Z-Trip: Now, he’s getting known for playing [parties] more, which is coming into his own. He was a guy who I met up with who shared some of the same ideas I had, musically. We got down on a project, just to do it. We didn’t plan for it to blow up. It took us both by storm. I don’t think he was as prepared, or as far along in his journey as I was. I think he’s just starting to get his feet firmly placed in the ground. When we met, he was working a regular job – whereas I had forgone the regular job for a DJ gig. Now, he’s DJ’ing gig. He’s putting out mixtapes. The thing that’s a bummer is, he’s a big discouraged by things – he’s a bit burnt out. If you love it, keep doing it, ‘cause it will happen. What was your biggest break? Was it a magazine review on a mixtape, was it Scratch?

Z-Trip: I guess the biggest turning point for me was not even anything where I had help from anybody outside. It was more when I realized that I could make my own mixtapes and hustle them my own way, and not really make money – but use them as an audio business card, and get more gigs. It’s not the mansion and yacht living, but it’s an earnest living. I asked Mark Ronson this in a feature not too long ago, he liked it. What is the one track that you could never play at a party, that you adore?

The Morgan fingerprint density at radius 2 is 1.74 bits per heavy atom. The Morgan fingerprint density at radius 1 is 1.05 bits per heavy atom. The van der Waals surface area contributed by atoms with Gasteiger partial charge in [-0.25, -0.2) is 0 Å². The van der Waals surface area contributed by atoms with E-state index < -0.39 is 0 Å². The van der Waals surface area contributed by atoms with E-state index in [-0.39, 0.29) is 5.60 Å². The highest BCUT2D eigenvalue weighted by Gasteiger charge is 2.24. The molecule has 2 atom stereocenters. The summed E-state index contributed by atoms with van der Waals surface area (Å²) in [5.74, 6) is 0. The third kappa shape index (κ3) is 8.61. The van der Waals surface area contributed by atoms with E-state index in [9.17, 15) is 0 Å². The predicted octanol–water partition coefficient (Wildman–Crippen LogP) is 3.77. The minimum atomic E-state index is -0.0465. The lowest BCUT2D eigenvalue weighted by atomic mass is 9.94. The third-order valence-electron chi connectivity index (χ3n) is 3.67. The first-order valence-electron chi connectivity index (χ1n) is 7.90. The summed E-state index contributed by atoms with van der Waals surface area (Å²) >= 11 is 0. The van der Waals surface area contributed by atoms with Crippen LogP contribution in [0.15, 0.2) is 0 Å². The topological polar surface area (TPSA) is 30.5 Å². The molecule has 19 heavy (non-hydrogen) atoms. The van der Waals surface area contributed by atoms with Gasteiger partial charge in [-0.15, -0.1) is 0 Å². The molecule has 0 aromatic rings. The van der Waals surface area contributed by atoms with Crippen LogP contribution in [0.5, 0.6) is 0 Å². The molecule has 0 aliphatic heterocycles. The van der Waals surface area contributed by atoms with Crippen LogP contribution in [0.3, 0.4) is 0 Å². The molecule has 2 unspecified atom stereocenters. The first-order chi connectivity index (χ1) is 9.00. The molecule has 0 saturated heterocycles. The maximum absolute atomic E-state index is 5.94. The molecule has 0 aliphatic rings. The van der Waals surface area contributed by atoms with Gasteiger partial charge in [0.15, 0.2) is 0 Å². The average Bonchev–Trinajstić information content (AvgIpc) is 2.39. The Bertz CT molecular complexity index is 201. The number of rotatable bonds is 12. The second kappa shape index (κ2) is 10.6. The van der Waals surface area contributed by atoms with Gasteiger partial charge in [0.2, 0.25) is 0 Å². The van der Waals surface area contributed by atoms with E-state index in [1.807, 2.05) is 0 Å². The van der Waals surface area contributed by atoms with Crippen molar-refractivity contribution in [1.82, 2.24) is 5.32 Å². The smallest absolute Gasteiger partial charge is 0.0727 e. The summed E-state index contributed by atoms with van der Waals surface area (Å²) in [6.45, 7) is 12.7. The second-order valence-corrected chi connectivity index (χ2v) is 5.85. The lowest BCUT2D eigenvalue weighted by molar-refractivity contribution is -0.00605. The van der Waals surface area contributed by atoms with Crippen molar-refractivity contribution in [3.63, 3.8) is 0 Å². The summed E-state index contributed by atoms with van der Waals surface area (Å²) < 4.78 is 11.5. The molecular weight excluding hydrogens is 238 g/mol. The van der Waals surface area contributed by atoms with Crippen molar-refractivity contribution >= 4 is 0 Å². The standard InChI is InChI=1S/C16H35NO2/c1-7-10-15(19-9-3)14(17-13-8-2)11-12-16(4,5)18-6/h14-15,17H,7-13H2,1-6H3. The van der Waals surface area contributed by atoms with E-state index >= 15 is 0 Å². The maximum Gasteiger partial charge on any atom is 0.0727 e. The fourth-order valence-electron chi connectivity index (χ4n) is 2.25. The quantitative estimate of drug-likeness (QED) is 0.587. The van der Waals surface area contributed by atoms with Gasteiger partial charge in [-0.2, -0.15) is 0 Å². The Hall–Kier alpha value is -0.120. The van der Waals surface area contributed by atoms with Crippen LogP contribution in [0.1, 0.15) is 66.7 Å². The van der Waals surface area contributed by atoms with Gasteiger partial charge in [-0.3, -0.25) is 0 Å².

Z-Trip: Well, the thing about me is, I strive to find a way to play that song at my party. It’s not an obstacle. There’s not much I’ve done that’s cleared the floor lately. Because I’ve been so ballsy, I think that my crowd would withstand if I said, “Hey guys, I just wanna take five minutes and listen to a song I wanna hear,” they’d probably stick around and be cool with it. [laughing] Which is a really hard thing to do, because at that point, you’re up there completely naked. It’s a good feeling to be like that too. Can you recall a specific time with this?

Z-Trip: F**k man. [laughing] I could sit here and list off 30, 40 of them. I can’t think of one in particular. I do know that in my journey to get to this point, there was a lot of risk taking involved. Certain days you won, certain days – you didn’t. Well, Bambaataa took risks with his record selection. So, it’s safe to say – that’s Hip-Hop.

Z-Trip: That’s it. That’s true. DJ’s don’t do that a lot these days, in my opinion. Even with a lot of people doing Rock blends and mixing Rock records and s**t. Eight years ago, if you were doing that, people would have recognized you. Now, to play “Back in Black” at a party is commonplace. It’s not a big deal. There’s no risk in it. The risky thing is to play the album cut that nobody knows, and still have a dancefloor. If there isn’t risk involved, there really is no gain – and people recognize that, I think. I’m living proof. Of all the crazy s**t I’ve done, I’ve got people who hate it, but more people who are down. On top of that, I got a lot of props from the Grandmaster Caz’s and the Jazzy Jay’s and the DJ’s who were doing it before me. I take it so seriously. Real quick, what was the track that Ronson told you? “Love Ridden” by Fiona Apple.

Z-Trip: Ehhhhh. You could do that. [laughing]